*This post was published on the Lingvist Blog.
A definitive number of words in a language is extremely hard to pin down for two main reasons. First off, a language is not a stagnant, established entity. Secondly, deciding which “words” should be included in a count is a rabbit hole in itself. The closer you look at the problem, the more complex the issue becomes.
Languages are evolving every day, with new words being created and adopted by different communities of speakers regularly. Before the early 2000s, if you suggested that someone “google” something, you would have been met with a blank stare. Now, most people across the globe and across many languages would understand this command (and be able to follow it within minutes, as long as they have service!). New words are constantly fighting for a place in the long-term lexicon (vocabulary) of a language, and whether or not they catch on and become popular enough seals their fate.
Where do all of these new words come from?
A large portion of new words across languages come from technology, often loaned (called “loan words”) from the English language due to its prominence in the technology field. Like English, German also has some rules for word flexibility, which allow the creation of new types of words which are immediately understood by other German speakers on the fly.
For example, in English you can use the “nominalization” (noun-ifiying) process to create a noun from a verb or adjective. An example of this is the word “carelessness” from the adjective “careless.” However, a new noun like “swole-ness” could be created by an English speaker from one of Merriam Webster’s newly added words, “swole” (meaning muscular, related to “swollen”). Anyone who knows the new slang “swole” would understand the word’s meaning immediately. Another example of a similar process is the explanation word I used above to describe nominalization itself: “noun-ifying!”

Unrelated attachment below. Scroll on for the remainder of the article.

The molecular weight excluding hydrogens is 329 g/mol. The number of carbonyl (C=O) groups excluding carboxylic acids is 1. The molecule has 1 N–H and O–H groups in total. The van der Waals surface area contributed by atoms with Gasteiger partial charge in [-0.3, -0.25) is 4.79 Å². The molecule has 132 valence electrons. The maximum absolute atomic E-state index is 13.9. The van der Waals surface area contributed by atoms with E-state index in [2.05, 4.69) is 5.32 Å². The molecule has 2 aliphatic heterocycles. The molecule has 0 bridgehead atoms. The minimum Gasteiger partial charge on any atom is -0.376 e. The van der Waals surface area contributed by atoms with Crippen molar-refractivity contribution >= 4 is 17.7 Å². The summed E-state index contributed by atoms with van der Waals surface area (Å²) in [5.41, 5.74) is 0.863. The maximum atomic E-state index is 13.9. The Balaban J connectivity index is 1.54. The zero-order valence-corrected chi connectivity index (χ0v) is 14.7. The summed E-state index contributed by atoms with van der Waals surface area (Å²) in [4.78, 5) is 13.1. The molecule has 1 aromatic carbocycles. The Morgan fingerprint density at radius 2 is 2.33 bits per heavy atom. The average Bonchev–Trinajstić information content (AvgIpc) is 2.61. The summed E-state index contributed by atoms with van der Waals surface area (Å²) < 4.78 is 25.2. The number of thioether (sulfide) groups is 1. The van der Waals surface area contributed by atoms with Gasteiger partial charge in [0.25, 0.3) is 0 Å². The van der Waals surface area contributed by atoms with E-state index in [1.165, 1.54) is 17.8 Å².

In German, creating compound words for specific situations is even more commonplace than in English. In English, you can get away with combining a few words which have likely never been uttered together to describe some novel occurrence (like “leaf-licker” for, perhaps, a child that can’t stop licking leaves). But it would start to become grammatically cumbersome to get much longer than that (“green-leaf-licker” already seems strange). Due to the combinatorial allowance of German grammar, combining more than two words, like the 39-letter Rechtsschutzversicherungsgesellschaften which translates to “legal protection insurance companies,” is not only common, but would be judged as the most correct option by most German speakers.
Which “words” count as words?
As you might be now realizing, the question of how many words exist in the German language becomes nonsensical if you consider these compound words as individual items to be tallied up, because the list is practically infinite.
Another question that keeps German word-tallyers (another new compound noun!) up at night is whether or not each version of a conjugated verb should be considered an individual word (like inflected forms “play/plays/played” or “spiele/spielst/spielt/spielte” in German), or if only the base infinitive form should count. The same issue arises for any words containing a prefix (like “pre-” in “pre-Google search engines”) or suffix (like “-s” to create many plural nouns (“birds”)).
The question of whether or not to include foreign words, such as déjà vu in English or das Baby in German (rather than the strictly German Säugling) in the word count is also a matter of personal preference. The adoption (and sometimes modification based on grammatical rules) of English words is called “Denglisch” (from Deutsch + Englisch), and while it may annoy some German language purists, it is an established phenomenon that can increase the word count significantly. Word counters also need to definitively decide whether or not to include field-specific jargon like species or medical terms. For example, should a target German word list for German students include words such as Myokardinfarkt (“myocardial infarction”) or just the more common Herzinfarkt (“heart attack”)?
So, depending on which categories of words someone deems necessary to include, or whether you’re aiming for an accurate or impressive number, the resulting word count can differ widely. When looking at divergent total word counts in a language, it’s important to be aware of what choices were made by the “word-tallyer” so that you understand how they arrived at that number. That being said, the best option to get a ballpark figure is usually to look at a respectable dictionary.